In this publication: A disconnect between oil prices and the krone in 2017, because of the pricing out of rate hikes in 2018 and 2019. We think that the market has overreacted and hikes in 2019 are likely. Moreover, higher oil prices should support the krone although to a lesser extent than in the past.171201-NOK-Outlook.pdf (290 KB)
The Norwegian krone has disconnected from oil prices in 2017
The Norwegian krone has dropped by 7% versus the euro so far this year. This despite an 11% rally in Brent oil prices. It is quite unusual that a rally in oil prices does not result in a higher krone because they have a tendency to move in tandem. There are several reasons for this. First, the euro has rallied strongly across the board because of the prospect of less accommodative monetary policy by the ECB, strong eurozone growth and lower eurozone political risks.
Second, in recent years there has been a structural shift underway in the driving forces of the Norwegian economy. For example non-oil sectors and the housing sector have had a higher contribution. This structural shift will likely result in a lower sensitivity of the krone to oil price movements. However, a higher oil price should still be supportive for the krone but to a lesser extent than in the past. These higher oil prices have dampened the negative impact of the higher euro somewhat. In other words, the krone would have been much lower if oil prices had not risen.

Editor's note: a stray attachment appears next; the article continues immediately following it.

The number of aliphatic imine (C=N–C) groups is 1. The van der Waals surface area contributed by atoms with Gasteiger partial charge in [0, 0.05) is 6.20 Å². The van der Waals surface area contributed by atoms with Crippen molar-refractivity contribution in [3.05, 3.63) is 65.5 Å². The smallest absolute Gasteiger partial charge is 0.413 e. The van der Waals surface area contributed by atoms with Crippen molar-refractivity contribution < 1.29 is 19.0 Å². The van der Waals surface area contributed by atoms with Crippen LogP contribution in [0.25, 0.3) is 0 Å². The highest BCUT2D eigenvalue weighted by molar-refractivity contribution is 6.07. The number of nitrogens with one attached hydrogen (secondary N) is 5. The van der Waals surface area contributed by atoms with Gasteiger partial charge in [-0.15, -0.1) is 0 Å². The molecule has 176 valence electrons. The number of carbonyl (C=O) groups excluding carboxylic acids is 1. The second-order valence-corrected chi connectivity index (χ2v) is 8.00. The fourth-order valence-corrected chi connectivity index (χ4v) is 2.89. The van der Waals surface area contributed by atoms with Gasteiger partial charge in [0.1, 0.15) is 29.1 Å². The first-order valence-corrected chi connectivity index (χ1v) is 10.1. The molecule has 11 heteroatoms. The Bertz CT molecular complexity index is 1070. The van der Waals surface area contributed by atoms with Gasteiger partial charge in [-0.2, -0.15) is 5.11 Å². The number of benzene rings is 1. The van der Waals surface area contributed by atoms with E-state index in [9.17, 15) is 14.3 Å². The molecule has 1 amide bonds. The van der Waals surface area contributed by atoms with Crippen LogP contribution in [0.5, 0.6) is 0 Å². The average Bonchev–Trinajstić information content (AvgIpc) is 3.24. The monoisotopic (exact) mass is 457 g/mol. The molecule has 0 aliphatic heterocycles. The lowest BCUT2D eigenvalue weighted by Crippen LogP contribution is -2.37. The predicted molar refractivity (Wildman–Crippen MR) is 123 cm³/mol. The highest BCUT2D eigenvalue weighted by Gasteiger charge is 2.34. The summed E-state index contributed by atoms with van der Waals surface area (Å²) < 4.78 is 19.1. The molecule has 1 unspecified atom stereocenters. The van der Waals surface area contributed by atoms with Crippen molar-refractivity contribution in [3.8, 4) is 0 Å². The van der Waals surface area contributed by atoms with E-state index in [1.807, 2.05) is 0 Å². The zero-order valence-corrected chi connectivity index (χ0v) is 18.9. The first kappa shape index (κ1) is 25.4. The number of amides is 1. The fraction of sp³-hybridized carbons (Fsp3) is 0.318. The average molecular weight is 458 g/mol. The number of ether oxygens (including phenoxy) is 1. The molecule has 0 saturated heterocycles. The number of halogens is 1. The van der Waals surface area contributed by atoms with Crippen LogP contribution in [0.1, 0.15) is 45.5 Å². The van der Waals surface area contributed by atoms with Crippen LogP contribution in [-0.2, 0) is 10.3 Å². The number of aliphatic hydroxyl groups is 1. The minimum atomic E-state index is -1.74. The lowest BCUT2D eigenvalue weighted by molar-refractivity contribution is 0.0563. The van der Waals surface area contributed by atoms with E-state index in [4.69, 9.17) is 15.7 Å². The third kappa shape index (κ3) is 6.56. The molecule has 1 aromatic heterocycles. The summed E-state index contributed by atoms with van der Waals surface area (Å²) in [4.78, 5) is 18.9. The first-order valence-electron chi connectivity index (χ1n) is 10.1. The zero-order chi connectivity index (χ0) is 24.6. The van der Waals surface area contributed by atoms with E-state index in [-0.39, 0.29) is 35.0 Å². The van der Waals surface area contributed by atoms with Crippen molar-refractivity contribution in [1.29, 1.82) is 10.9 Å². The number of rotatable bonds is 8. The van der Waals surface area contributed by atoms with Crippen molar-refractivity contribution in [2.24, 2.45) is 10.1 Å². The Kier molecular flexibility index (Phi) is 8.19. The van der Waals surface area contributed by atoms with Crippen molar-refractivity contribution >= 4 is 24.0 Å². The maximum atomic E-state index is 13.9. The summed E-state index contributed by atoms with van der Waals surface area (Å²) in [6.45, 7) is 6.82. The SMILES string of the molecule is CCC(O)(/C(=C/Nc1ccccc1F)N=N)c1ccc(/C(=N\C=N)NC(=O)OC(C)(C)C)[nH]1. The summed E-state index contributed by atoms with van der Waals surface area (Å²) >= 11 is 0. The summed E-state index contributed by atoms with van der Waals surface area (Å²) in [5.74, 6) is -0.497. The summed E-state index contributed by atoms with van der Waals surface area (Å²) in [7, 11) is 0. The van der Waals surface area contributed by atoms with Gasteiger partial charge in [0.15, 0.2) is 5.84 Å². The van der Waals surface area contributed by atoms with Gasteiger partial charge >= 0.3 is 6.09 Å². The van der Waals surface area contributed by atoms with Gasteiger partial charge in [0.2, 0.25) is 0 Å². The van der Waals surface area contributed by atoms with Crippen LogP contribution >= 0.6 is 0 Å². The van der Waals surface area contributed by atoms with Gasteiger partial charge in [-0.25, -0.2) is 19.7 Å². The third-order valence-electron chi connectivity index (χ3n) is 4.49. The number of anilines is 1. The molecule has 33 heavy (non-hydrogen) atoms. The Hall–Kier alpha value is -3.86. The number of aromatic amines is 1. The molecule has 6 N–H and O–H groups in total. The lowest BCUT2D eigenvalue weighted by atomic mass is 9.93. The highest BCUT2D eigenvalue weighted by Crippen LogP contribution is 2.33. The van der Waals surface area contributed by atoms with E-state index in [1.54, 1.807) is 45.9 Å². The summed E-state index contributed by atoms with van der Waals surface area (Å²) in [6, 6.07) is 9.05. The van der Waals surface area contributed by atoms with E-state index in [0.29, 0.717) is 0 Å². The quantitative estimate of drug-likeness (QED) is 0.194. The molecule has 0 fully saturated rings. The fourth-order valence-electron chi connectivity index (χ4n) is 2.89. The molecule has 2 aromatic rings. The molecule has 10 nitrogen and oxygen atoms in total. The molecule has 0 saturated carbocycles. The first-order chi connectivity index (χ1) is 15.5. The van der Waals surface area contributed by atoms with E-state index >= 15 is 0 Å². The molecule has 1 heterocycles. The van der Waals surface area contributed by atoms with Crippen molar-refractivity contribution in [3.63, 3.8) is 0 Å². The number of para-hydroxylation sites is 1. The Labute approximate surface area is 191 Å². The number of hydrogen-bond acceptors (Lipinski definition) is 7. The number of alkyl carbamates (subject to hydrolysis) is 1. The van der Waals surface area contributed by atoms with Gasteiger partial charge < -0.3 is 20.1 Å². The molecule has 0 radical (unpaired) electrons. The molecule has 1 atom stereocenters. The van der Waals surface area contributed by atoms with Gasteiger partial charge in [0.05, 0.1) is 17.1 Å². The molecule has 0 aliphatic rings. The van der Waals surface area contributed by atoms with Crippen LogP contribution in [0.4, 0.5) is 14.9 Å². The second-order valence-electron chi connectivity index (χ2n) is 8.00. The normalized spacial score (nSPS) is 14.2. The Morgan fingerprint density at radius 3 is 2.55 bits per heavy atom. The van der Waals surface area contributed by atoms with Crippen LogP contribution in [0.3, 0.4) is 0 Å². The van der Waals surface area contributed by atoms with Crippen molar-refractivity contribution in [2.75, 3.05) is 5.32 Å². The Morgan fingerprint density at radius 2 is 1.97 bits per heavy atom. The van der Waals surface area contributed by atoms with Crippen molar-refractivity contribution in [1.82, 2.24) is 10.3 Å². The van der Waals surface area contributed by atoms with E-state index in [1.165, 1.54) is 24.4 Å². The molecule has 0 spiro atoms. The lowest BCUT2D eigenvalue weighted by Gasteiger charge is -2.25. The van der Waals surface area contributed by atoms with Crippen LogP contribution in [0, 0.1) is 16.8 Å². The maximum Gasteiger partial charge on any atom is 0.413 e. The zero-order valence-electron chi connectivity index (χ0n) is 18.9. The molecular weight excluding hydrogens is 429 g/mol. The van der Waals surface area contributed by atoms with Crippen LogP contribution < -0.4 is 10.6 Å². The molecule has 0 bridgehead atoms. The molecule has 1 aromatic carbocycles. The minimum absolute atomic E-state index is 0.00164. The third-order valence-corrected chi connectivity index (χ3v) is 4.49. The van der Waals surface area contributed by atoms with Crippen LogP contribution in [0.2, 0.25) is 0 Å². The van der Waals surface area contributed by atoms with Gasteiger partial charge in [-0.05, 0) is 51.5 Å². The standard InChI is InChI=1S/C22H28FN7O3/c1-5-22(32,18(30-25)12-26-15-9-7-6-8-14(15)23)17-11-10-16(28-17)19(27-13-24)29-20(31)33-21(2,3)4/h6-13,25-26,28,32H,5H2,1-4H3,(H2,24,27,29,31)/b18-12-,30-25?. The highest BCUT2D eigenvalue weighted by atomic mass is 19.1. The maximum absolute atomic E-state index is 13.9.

Third, continued negative surprises in inflation numbers have resulted in a push out of expectations of higher official rates in Norway. In July last year CPI stood at 4.4% and CPI underlying at 3.7%, far above the Norges Bank inflation target of 2.5%. But since then inflation has dropped substantially to levels just above 1% now. Weakness in inflation is not isolated but broad-based. Because of low inflation, the Norges Bank is in no hurry to hike interest rates. Its forward guidance shows that official rates are unlikely to change in 2018.
Finally, house prices have recently dropped considerably (from a high level). This has resulted in fears that the housing bubble may have burst (as is the case for Sweden). What will 2018 and 2019 bring for the krone?
A rally of the krone in 2018 and in 2019
We expect the krone to rise in 2018 versus the euro. This is because financial markets have already pushed out their rate hike expectations for the Norges Bank to 2019. The shift in expectations has weighed on the krone in 2017. But it is unlikely that it will weigh on the krone again in 2018. We push out our expectations of Norges Bank rate hikes from 2018 to 2019. It is likely that the Norges Bank will hike interest rates before the ECB in 2019 and therefore the krone should rally in 2019.
A substantial rally in oil prices to USD 75 under our oil analyst expectation, should result in direct support for the Norwegian krone. The effect could be lower than in the past as the contribution of oil industry to Norwegian economic growth is lower. But with expectations on the monetary policy front already bearish, it is unlikely to dampen the effect of a higher oil price on the krone. In short, with the prospect of the Norges Bank hiking before the ECB and a higher oil price the krone should rally in 2018 and 2019 versus the euro.
What could spoil the party? A housing market crisis, a sharp deceleration in economic growth momentum and/or inflation remaining far below target. In these situations the Norges Bank will not start to normalise monetary policy in 2019.